"reservation."  Consequently, we vacate the administrative law judge's finding that
employer established suitable alternate employment only as of July 31, 1998, and
we remand the case to the administrative law judge to consider whether positions
found by employer's vocational consultant prior to July 30, 1998, are suitable
given claimant's physical restrictions and other vocational factors.    
     Remand is also required because employer correctly contends that the
administrative law judge erred in failing to consider its timely filed objections
to claimant's counsel's fee petition.  In the instant case, counsel filed his
original fee petition on February 2, 1999, and employer objected that counsel
failed to list the dates on which he performed work. Employer  reserved its right
to file further objections if the petition was resubmitted with the required dates.
The administrative law judge issued a Show Cause Order on February 18, 1999,
providing counsel fifteen days to provide the appropriate information. Counsel
submitted his amended fee petition to the administrative law judge on  February 19,
1999, with service on employer.  In his Supplemental Order dated March 18, 1999,
the administrative law judge awarded claimant's counsel the requested fee of $4,925,
representing 39.4 hours at $125 per hour, stating that employer had voiced no
further objections. Nonetheless, as employer contends, the administrative file
contains objections dated March 2, 1999, and date stamped March 5, 1999, which
employer timely submitted to the administrative law judge  in response to the amended fee
petition.[2]   See 20 C.F.R.
§702.132.  Upon receiving employer's motion for reconsideration of the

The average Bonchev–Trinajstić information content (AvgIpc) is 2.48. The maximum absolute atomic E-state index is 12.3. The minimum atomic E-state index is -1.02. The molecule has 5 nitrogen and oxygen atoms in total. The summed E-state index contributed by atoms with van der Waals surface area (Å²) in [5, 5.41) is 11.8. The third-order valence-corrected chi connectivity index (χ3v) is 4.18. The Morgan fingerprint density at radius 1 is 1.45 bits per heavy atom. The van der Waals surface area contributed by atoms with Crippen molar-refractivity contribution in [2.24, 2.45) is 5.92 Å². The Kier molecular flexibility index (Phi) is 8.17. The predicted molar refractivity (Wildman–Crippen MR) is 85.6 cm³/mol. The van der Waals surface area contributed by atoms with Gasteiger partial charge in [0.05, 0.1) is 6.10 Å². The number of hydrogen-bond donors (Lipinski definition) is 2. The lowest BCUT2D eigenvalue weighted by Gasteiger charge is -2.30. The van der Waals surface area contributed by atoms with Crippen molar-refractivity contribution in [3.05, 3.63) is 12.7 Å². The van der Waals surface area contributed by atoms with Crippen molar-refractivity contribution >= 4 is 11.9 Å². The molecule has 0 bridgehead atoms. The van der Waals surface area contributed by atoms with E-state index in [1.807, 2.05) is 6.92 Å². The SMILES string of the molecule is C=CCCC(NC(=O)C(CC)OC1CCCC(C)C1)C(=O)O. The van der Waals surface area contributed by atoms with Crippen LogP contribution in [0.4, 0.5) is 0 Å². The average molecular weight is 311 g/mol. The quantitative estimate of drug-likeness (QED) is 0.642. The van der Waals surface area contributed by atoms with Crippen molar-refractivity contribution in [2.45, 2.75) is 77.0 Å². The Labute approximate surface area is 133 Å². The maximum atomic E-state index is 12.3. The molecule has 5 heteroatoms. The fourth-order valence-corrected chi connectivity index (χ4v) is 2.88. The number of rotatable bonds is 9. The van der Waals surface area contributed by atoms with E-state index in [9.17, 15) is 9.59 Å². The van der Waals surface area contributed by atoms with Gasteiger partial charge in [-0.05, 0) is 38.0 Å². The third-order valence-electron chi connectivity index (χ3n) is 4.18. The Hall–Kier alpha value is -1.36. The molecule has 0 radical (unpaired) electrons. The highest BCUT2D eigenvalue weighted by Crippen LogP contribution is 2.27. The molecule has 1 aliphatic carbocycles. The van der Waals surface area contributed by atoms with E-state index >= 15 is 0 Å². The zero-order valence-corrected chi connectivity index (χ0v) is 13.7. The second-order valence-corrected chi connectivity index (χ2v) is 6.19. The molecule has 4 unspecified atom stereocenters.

attorney's fee issue, along with another  copy of its objections, the administrative
law judge stamped "Denied" on the document.  Inasmuch as it is an abuse of discretion
to not consider timely filed objections, see generally Codd v.  Stevedoring
Services of America, 32 BRBS 143 (1998), we vacate the administrative law judge's
attorney's fee award, and remand so that he may consider employer's objections
prior to entering a fee award.

     Accordingly, we vacate the administrative law judge's finding that employer
established suitable alternate employment on July 31, 1998, and the administrative
law judge's award of attorney's fees.  The case is remanded to the administrative
law judge for reconsideration of these issues consistent with this decision.  In
all other respects, the administrative law judge's decisions are affirmed.

     SO ORDERED.



                                                                                                      
                         BETTY JEAN HALL, Chief
                         Administrative Appeals Judge




                                                                                                      
                         JAMES F. BROWN
                         Administrative Appeals Judge




                                                                                                      
                         MALCOLM D. NELSON, Acting
                         Administrative Appeals Judge

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Footnotes.


1)In denying employer's motion for reconsideration, the administrative law judge denied that his initial decision stood for the proposition that the attending physician must approve positions before suitable alternate employment can be found. The administrative law judge stated that he was simply indicating that Dr. Crotwell's assessment was the most probative in the record, and he therefore denied employer's motion for reconsideration. Back to Text
2)As the administrative law judge gave claimant's attorney 15 days to correct his fee petition, it cannot be said that employer's objections, dated 11 days after the date counsel mailed his amended fee petition, were untimely filed. Back to Text

NOTE: This is an UNPUBLISHED LHCA Document.